jailkit - utilities for jailing a user or process
Jailkit is a set of utilities that can limit user accounts to a specific directory tree and to specific commands. Setting up a jail is much easier using the jailkit utilities that doing so ’by hand’. A jail is a directory tree that you create within your file system; the user cannot see any directories or files that are outside the jail directory. The user is jailed in that directory and it subdirectories. The chroot(2) system call is used by jailkit to put the user inside the jail.
If you want the user to be able to do just one thing, you can set up the jail so that the user is able to do exactly and only that one thing. For example, if you want the user to be able to run scp, you install a copy of scp in the jail along with just enough support to execute it (e.g., using a limited shell). As you can understand, the fewer executables you have in a jail (and the more their capabilities are limited such as using strict configurations), the more work a hacker needs to break out of it. It is important to note that a chroot jail can be easily escaped if the user is able to elevate to the root level, so it’s very important to prevent the user from doing so.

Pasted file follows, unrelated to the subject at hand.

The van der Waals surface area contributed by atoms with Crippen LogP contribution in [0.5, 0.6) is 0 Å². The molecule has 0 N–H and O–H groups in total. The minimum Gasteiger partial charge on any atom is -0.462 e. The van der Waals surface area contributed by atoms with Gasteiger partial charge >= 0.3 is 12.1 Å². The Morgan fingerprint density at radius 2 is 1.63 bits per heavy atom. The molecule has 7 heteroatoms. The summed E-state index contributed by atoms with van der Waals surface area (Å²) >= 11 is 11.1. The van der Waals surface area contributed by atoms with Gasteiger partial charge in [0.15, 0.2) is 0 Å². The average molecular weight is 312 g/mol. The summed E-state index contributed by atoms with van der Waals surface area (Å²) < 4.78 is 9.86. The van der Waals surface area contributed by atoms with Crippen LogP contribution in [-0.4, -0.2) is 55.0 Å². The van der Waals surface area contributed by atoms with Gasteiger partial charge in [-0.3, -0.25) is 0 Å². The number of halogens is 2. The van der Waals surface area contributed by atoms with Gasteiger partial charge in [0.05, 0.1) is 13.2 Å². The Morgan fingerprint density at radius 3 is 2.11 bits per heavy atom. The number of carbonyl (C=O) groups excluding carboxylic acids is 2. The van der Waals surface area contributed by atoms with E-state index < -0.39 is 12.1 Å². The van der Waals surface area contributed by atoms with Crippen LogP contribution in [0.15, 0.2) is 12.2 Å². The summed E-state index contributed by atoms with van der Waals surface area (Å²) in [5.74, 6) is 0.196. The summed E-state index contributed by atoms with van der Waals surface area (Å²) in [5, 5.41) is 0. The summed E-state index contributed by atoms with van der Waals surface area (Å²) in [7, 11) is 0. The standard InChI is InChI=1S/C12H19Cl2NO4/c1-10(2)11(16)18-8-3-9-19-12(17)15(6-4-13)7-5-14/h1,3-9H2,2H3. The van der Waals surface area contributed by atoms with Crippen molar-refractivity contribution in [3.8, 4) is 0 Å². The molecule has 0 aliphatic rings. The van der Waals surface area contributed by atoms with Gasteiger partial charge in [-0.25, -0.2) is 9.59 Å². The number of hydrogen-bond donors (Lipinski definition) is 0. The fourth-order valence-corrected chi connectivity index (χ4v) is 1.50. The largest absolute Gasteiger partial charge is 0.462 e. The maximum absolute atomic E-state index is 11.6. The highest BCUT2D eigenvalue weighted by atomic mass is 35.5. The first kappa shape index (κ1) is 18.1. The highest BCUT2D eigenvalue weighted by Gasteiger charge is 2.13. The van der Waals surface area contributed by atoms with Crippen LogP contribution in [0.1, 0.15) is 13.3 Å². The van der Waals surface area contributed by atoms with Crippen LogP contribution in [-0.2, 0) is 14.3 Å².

In this summary, the top-level directory of the jail is referred to as JAIL. You can configure the JAIL to be any suitable directory (e.g., your JAIL may be /usr/local/chrootjail or /home/chroot). The JAIL directory should obviously be chosen so as not collide or interfere with other standard directories (e.g., it’s probably a bad idea to use /home/chroot as the JAIL and also create a user named ’chroot’). A reference to JAIL/etc means "the etc/ subdirectory in your top-level jail directory". From the jailed user’s point of view, the top-level jail directory is "/".
A badly configured jail is a security risk!
If a jailed user or a jailed process can modify files in (for example) the JAIL/lib/ or JAIL/etc/ directory (i.e., those within the jail directory), the user can bypass security checks and gain root privileges.
No directory inside the jail except for the user’s home directory or tmp should be writable by the user. Especially the root of the jail should not be writable by the user. Jailkit utilities can be used to perform some basic checks to verify that a jail is secure and abort if a jail is not secure. Check your logfiles if things don’t work as expected.